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Double Vital Dye Staining

Observing the initial changes of the cornea and conjunctiva is a critical component in the evaluation and diagnosis of Dry Eye Disease. Vital dye staining of the ocular surface as a diagnostic tool was first suggested as far back as 1924.1 Several dyes have been used in the staining of the cornea or conjunctiva for evaluation of ocular surface changes in patients with DES, these include fluorescein, rose bengal, and lissamine green.

Vital dye staining has been reported as a useful tool for the diagnosis and assessment of various ocular surface disorders.2-5 Because it is less toxic, easily visible, and highly tolerable to the patients, fluorescein has been the most commonly used dye for the evaluation of ocular surface disorders.2 Fluorescein is used more frequently for identifying corneal epithelial lesions rather than conjunctival lesions.6 In contrast, rose bengal generally stains the conjunctiva more than the cornea. Rose bengal stains dead or degenerated epithelial cells, as well as healthy epithelial cells without a healthy protein layer (mainly mucin).7 However, rose bengal may induce intrinsic toxicity and symptoms of irritation after instillation.3,8 Lissamine green has a staining pattern that is very similar to that of rose bengal.9 Compared with rose bengal, it has some advantages, such as less toxicity and greater tolerability to patients.3

Reports on ocular surface vital staining continue, yet studies with a dye mixture of fluorescein and lissamine green have been rarely performed.10,11 Korb proposed that a mixture of 2% fluorescein and 1% lissamine green was the preferred dye for simultaneous corneal and conjunctival staining without an adverse sensation and that it could be a useful substitute for individual dyes.10 In a recent study of fifty patients with dry eye disease, a mixed solution of 1% fluorescein and 1% lissamine green offered excellent simultaneous staining of the cornea and conjunctiva, maintaining the unique staining characteristics of each dye.12

There is a combination 0.5% lissamine green/1.0% sodium fluorescein product commercially available. Fluramene is distributed by EyeSupply USA* and is available in a 15 mL solution. I use this solution in my practice every day and have found that corneal, conjunctival and lid margin changes are easily noted with the drop. I like the convenience of the drop, instead of having to moisten multiple strips. In my opinion, the brilliance of lissamine in solution is superior to the stain obtained with a lissamine strip. (This is my personal opinion only; I have no data to back it up.) If there is a drawback to the solution it is that it stains the eyelids heavily which can take some time to remove. I learned a trick from a corneal specialist I once worked with that might help: apply a drop of the solution to the wooden end of a cotton swab and then gingerly apply a small amount of the solution to the temporal conjunctiva, allowing capillary action to draw the solution onto the conjunctiva. This minimizes the amount of dye onto the patient's eyelids.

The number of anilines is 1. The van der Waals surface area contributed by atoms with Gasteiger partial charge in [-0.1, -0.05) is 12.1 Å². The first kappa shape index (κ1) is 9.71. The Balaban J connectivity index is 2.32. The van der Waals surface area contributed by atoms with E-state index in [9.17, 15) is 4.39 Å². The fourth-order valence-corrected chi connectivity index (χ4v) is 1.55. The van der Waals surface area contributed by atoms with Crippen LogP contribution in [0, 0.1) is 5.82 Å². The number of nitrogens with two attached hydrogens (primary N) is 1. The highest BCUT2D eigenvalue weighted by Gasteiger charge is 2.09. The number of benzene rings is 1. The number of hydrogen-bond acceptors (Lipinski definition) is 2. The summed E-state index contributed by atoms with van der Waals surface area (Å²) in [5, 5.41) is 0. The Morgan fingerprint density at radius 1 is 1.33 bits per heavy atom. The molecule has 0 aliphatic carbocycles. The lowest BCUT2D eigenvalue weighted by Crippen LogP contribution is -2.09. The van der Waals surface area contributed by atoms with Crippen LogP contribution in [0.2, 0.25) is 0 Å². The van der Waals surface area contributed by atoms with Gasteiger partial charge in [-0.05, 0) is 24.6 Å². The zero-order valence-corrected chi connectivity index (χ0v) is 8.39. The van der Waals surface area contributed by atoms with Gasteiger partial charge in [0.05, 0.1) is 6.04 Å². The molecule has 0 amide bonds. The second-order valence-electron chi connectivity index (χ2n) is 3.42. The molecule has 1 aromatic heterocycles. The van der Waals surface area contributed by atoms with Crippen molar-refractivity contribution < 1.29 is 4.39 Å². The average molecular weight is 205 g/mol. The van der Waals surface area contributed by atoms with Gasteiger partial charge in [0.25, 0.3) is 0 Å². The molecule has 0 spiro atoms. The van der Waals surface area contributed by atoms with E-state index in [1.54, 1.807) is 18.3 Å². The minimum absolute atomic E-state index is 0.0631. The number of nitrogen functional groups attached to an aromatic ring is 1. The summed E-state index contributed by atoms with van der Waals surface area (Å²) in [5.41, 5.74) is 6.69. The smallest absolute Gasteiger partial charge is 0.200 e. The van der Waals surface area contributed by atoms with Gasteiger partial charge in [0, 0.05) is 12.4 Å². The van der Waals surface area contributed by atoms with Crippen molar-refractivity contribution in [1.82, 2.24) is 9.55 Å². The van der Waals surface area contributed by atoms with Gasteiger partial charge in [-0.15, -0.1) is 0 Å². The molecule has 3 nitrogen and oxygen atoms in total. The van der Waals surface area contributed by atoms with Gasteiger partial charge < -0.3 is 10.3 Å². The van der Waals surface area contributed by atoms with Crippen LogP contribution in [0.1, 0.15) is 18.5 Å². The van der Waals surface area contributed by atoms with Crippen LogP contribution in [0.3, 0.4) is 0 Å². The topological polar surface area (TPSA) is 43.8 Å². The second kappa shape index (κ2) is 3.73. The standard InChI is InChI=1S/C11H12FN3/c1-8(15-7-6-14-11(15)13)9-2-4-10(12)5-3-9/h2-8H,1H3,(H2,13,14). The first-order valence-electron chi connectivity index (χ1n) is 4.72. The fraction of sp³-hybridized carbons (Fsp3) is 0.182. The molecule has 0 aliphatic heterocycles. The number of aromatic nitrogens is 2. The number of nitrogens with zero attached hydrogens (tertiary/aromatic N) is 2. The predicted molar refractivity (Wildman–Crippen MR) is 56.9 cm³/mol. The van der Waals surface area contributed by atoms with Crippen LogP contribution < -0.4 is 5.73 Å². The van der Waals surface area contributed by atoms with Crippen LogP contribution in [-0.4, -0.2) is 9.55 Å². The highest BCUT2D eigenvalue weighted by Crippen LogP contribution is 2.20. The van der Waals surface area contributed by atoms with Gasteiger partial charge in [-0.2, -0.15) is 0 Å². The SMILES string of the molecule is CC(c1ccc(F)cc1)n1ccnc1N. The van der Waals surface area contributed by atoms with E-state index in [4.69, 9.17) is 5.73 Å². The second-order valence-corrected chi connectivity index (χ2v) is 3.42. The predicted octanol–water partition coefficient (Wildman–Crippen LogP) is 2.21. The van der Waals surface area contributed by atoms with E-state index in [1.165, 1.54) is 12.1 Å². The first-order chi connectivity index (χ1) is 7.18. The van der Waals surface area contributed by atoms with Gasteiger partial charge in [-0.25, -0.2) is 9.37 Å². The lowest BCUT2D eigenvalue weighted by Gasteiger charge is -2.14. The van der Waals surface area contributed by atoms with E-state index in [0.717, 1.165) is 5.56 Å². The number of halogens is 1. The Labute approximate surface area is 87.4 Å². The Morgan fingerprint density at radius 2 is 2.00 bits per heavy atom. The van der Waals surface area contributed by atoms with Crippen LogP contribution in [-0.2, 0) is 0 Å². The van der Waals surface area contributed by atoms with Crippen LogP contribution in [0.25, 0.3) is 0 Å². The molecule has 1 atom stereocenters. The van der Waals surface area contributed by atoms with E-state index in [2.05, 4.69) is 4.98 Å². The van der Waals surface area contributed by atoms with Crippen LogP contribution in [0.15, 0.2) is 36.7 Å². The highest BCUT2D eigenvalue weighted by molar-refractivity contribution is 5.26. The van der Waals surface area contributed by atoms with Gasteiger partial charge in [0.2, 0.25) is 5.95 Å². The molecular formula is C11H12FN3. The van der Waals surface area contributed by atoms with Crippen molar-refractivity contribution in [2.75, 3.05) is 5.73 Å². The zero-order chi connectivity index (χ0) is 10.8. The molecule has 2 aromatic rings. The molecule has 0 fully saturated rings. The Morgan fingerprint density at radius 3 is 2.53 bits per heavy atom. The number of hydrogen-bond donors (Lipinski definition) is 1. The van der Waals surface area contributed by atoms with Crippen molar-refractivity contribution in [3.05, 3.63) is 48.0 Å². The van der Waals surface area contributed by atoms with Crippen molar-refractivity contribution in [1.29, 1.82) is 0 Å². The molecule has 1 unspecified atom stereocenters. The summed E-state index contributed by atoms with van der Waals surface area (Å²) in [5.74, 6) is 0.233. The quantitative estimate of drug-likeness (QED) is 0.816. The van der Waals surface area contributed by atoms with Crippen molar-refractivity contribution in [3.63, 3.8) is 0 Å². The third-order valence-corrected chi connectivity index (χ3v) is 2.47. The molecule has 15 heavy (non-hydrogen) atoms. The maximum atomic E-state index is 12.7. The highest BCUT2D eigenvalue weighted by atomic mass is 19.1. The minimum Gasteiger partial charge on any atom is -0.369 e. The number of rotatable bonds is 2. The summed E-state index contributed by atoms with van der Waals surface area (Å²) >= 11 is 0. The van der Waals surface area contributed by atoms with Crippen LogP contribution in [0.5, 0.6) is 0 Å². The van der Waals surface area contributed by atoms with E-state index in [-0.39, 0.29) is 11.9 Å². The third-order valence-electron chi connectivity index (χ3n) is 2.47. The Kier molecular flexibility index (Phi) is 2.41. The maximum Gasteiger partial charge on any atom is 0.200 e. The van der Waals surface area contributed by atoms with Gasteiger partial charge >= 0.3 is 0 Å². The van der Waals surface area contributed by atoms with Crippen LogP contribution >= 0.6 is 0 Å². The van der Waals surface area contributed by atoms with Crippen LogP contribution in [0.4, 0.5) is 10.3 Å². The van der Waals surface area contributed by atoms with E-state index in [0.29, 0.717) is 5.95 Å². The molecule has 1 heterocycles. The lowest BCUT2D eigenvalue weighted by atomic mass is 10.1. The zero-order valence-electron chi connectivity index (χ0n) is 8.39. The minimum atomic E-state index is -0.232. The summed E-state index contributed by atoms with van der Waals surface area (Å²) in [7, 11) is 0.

Use of double vital staining with fluorescein and lissamine green is an easy and convenient method for the evaluation of the corneal and conjunctival epithelia simultaneously with minimal irritation or intrinsic toxicity compared with their conventional methods of staining. The Yoon study found double vital staining using a mixed dye of 1% fluorescein and 1% lissamine green correlated with symptoms and some ocular surface parameters and helped to identify ocular surface changes easily. The authors conclude "It may be a useful method for the diagnosis of dry eye and the assessment of the therapeutic effect in patients" with dry eye disease.12

We are now including an email link, "Contact Dr. Bowling" in the masthead of the newsletter, so I can hear from you. If you have any comments, thoughts or suggestions, please feel free to share them with me!

* Disclosure: EyeSupply USA is the sponsor of this newsletter.

1. Marx E. Über vitale Färbungen am Auge und an den Lidern. I. Über Anatomie Physiologie und Pathologie des Augenlidrander und der Tränenpunkte. Graefes Arch Ophthalmol 1924; 114: 465–482.
2. Kim J. The use of vital dyes in corneal disease. Curr Opin Ophthalmol 2000; 11:241–247.
3. Manning FJ, Wehrly SR, Foulks GN. Patient tolerance and ocular surface staining characteristics of lissamine green versus rose bengal. Ophthalmology 1995; 102: 1953–1957.
4. Kim J, Foulks GN. Evaluation of the effect of lissamine green and rose bengal on human corneal epithelial cells. Cornea 1999; 18: 328–332.
5. Lee SH, Tseng SC. Rose bengal staining and cytologic characteristics associated with lipid tear deficiency. Am J Ophthalmol 1997; 124: 736–750.
6. Bron AJ. The Doyne Lecture: reflections on the tears. Eye (Lond) 1997; 11: 583–602.
7. Feenstra RP, Tseng SC. What's actually stained by rose bengal? Arch Ophthalmol 1992; 110: 984–993.
8. Feenstra RP, Tseng SC. Comparison of fluorescein and rose Bengal staining. Ophthalmology 1995; 102: 1953–1957.
9. Norn MS. Lissamine green. Vital staining of cornea and conjunctiva. Acta Ophthalmol 1973; 51: 483–491.
10. Korb DR, Herman JP, Finnemore VM, et al. An evaluation of the efficacy of fluorescein rose bengal, lissamine green, and a new dye mixture for ocular surface staining. Eye Contact Lens 2008; 34: 61–64.
11. Toda I, Tsubota K. Practical double vital staining for ocular surface evaluation. Cornea 1993; 12: 366–367.
12. Yoon KC, Im SK, Kim HG, et al. Usefulness of double vital staining with 1% fluorescein and 1% lissamine green in patients with dry eye syndrome. Cornea 2011; 30: 972–976.

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